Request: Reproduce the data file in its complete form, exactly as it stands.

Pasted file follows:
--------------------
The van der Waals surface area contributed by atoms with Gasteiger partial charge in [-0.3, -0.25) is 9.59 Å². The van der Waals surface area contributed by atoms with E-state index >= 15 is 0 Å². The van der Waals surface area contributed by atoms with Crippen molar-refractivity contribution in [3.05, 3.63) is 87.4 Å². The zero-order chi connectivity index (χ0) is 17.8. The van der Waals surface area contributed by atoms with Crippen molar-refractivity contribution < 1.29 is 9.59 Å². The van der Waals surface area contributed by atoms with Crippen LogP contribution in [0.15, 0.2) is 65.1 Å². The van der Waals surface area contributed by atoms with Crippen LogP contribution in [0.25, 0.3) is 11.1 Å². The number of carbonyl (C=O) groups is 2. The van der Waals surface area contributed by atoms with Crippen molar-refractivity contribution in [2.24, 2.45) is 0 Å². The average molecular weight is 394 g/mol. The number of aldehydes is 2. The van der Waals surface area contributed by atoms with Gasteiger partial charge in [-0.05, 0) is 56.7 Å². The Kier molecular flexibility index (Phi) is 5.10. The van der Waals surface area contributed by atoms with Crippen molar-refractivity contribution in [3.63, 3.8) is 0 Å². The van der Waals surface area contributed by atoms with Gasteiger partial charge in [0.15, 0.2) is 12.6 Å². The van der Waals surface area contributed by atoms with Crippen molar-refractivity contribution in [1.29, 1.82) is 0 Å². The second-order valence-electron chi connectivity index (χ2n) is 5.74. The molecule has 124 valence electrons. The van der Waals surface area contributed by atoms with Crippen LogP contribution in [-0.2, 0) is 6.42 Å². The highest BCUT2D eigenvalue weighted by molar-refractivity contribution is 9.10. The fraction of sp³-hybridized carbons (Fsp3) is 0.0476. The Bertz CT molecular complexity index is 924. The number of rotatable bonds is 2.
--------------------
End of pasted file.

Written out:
The van der Waals surface area contributed by atoms with Gasteiger partial charge in [-0.3, -0.25) is 9.59 Å². The van der Waals surface area contributed by atoms with E-state index >= 15 is 0 Å². The van der Waals surface area contributed by atoms with Crippen molar-refractivity contribution in [3.05, 3.63) is 87.4 Å². The zero-order chi connectivity index (χ0) is 17.8. The van der Waals surface area contributed by atoms with Crippen molar-refractivity contribution < 1.29 is 9.59 Å². The van der Waals surface area contributed by atoms with Crippen LogP contribution in [0.15, 0.2) is 65.1 Å². The van der Waals surface area contributed by atoms with Crippen LogP contribution in [0.25, 0.3) is 11.1 Å². The number of carbonyl (C=O) groups is 2. The van der Waals surface area contributed by atoms with Crippen molar-refractivity contribution in [2.24, 2.45) is 0 Å². The average molecular weight is 394 g/mol. The number of aldehydes is 2. The van der Waals surface area contributed by atoms with Gasteiger partial charge in [-0.05, 0) is 56.7 Å². The Kier molecular flexibility index (Phi) is 5.10. The van der Waals surface area contributed by atoms with Crippen molar-refractivity contribution in [3.63, 3.8) is 0 Å². The van der Waals surface area contributed by atoms with Gasteiger partial charge in [0.15, 0.2) is 12.6 Å². The van der Waals surface area contributed by atoms with Crippen molar-refractivity contribution in [1.29, 1.82) is 0 Å². The second-order valence-electron chi connectivity index (χ2n) is 5.74. The molecule has 124 valence electrons. The van der Waals surface area contributed by atoms with Crippen LogP contribution in [-0.2, 0) is 6.42 Å². The highest BCUT2D eigenvalue weighted by molar-refractivity contribution is 9.10. The fraction of sp³-hybridized carbons (Fsp3) is 0.0476. The Bertz CT molecular complexity index is 924. The number of rotatable bonds is 2.